For some years, emergency doctors and allergists were puzzled by people who started having extremely serious allergic reactions in the middle of the night, a long time after they had eaten or drunk anything or had any contact with obvious allergens. Smart sleuthing from our guest and his colleagues determined that a tick bite can set a person up for an unusual hours-delayed allergic reaction to eating beef, pork, lamb or any other type of mammalian meat. We call this type of reaction after the bite of a lone star tick an alpha-gal allergy. People with this condition have to avoid red meat. Some of those who suffer from it say that they can’t even drink milk or eat cheese.
Dr. Scott Commins was part of the original research team that identified this problem. He can explain exactly what is going on and why people may react in such varied ways to an alpha-gal allergy. If you have experienced alpha-gal and you have questions about it, Dr. Commins can answer them.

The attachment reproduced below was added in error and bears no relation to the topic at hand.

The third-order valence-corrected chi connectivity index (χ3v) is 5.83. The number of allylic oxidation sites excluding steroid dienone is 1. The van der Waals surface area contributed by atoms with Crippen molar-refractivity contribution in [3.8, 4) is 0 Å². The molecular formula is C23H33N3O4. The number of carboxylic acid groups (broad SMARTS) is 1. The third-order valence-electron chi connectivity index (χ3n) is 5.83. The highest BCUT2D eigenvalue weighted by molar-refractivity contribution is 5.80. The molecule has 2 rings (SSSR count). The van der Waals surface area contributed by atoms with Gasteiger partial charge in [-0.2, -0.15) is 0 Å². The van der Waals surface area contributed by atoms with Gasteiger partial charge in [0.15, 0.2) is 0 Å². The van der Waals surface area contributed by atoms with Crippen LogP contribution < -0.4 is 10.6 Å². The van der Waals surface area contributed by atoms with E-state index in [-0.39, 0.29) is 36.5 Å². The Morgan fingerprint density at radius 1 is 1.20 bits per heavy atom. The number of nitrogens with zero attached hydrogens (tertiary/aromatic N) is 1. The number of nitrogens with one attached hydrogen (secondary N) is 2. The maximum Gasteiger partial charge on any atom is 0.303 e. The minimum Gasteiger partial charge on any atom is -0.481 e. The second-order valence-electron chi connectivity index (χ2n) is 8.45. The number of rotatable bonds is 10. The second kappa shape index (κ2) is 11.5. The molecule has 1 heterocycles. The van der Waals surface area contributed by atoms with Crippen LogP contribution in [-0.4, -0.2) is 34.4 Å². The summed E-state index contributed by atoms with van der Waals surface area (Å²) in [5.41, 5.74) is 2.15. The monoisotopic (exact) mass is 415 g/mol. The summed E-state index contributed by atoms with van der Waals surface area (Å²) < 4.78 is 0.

Have you ever had an allergic reaction to an insect sting? What should you do about it? Ask Dr. Commins for advice on this common summertime hazard.
We will also discuss a few of the other concerns that may arise around a tick bite. In addition, we’ll consider food allergies in adults and kids. The alpha-gal picture for people who are allergic to meat is unusual partly because of the delay. Most food allergies strike quickly. How should you respond? Is there a way to be prepared for an allergic reaction?
Call in your questions about alpha-gal and other allergies: 888-472-3366 between 7 and 8 am EDT on Saturday, June 1, 2019. Or send us email: firstname.lastname@example.org
Scott P. Commins, MD, PhD, is Associate Professor of Medicine in the Division of Rheumatology, Allergy and Immunology at the University of North Carolina at Chapel Hill. Chris Polydoroff took the photograph of Dr. Commins.